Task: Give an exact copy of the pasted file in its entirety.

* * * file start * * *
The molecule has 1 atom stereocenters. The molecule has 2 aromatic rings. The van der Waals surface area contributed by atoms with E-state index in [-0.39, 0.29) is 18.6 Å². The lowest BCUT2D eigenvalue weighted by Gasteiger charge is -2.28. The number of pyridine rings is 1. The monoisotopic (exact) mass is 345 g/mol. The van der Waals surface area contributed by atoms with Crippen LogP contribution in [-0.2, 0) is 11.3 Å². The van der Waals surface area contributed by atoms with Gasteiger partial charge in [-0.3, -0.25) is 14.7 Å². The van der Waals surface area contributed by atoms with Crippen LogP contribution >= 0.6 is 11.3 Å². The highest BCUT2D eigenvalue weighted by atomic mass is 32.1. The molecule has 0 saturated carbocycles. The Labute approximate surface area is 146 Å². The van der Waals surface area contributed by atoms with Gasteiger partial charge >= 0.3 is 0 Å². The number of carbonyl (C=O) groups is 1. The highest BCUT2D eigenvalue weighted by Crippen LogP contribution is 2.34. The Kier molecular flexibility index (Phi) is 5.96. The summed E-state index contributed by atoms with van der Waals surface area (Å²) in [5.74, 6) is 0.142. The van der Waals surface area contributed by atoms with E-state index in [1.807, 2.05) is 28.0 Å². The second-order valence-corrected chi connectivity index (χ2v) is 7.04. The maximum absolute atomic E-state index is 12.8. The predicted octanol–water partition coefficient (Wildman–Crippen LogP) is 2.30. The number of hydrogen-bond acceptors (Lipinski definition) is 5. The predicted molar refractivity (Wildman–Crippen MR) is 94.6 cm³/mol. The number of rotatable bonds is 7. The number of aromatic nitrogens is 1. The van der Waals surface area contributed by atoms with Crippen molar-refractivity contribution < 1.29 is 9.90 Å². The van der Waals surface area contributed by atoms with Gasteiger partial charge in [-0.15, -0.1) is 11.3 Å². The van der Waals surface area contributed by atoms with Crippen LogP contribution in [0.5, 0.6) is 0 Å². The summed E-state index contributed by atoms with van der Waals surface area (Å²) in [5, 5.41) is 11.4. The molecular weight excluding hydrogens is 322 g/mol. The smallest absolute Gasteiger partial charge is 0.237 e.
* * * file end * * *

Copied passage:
The molecule has 1 atom stereocenters. The molecule has 2 aromatic rings. The van der Waals surface area contributed by atoms with E-state index in [-0.39, 0.29) is 18.6 Å². The lowest BCUT2D eigenvalue weighted by Gasteiger charge is -2.28. The number of pyridine rings is 1. The monoisotopic (exact) mass is 345 g/mol. The van der Waals surface area contributed by atoms with Crippen LogP contribution in [-0.2, 0) is 11.3 Å². The van der Waals surface area contributed by atoms with Gasteiger partial charge in [-0.3, -0.25) is 14.7 Å². The van der Waals surface area contributed by atoms with Crippen LogP contribution >= 0.6 is 11.3 Å². The highest BCUT2D eigenvalue weighted by atomic mass is 32.1. The molecule has 0 saturated carbocycles. The Labute approximate surface area is 146 Å². The van der Waals surface area contributed by atoms with Gasteiger partial charge >= 0.3 is 0 Å². The number of carbonyl (C=O) groups is 1. The highest BCUT2D eigenvalue weighted by Crippen LogP contribution is 2.34. The Kier molecular flexibility index (Phi) is 5.96. The summed E-state index contributed by atoms with van der Waals surface area (Å²) in [5.74, 6) is 0.142. The van der Waals surface area contributed by atoms with E-state index in [1.807, 2.05) is 28.0 Å². The second-order valence-corrected chi connectivity index (χ2v) is 7.04. The maximum absolute atomic E-state index is 12.8. The predicted octanol–water partition coefficient (Wildman–Crippen LogP) is 2.30. The number of hydrogen-bond acceptors (Lipinski definition) is 5. The predicted molar refractivity (Wildman–Crippen MR) is 94.6 cm³/mol. The number of rotatable bonds is 7. The number of aromatic nitrogens is 1. The van der Waals surface area contributed by atoms with Crippen molar-refractivity contribution < 1.29 is 9.90 Å². The van der Waals surface area contributed by atoms with Gasteiger partial charge in [-0.15, -0.1) is 11.3 Å². The van der Waals surface area contributed by atoms with Crippen LogP contribution in [0.5, 0.6) is 0 Å². The summed E-state index contributed by atoms with van der Waals surface area (Å²) in [5, 5.41) is 11.4. The molecular weight excluding hydrogens is 322 g/mol. The smallest absolute Gasteiger partial charge is 0.237 e.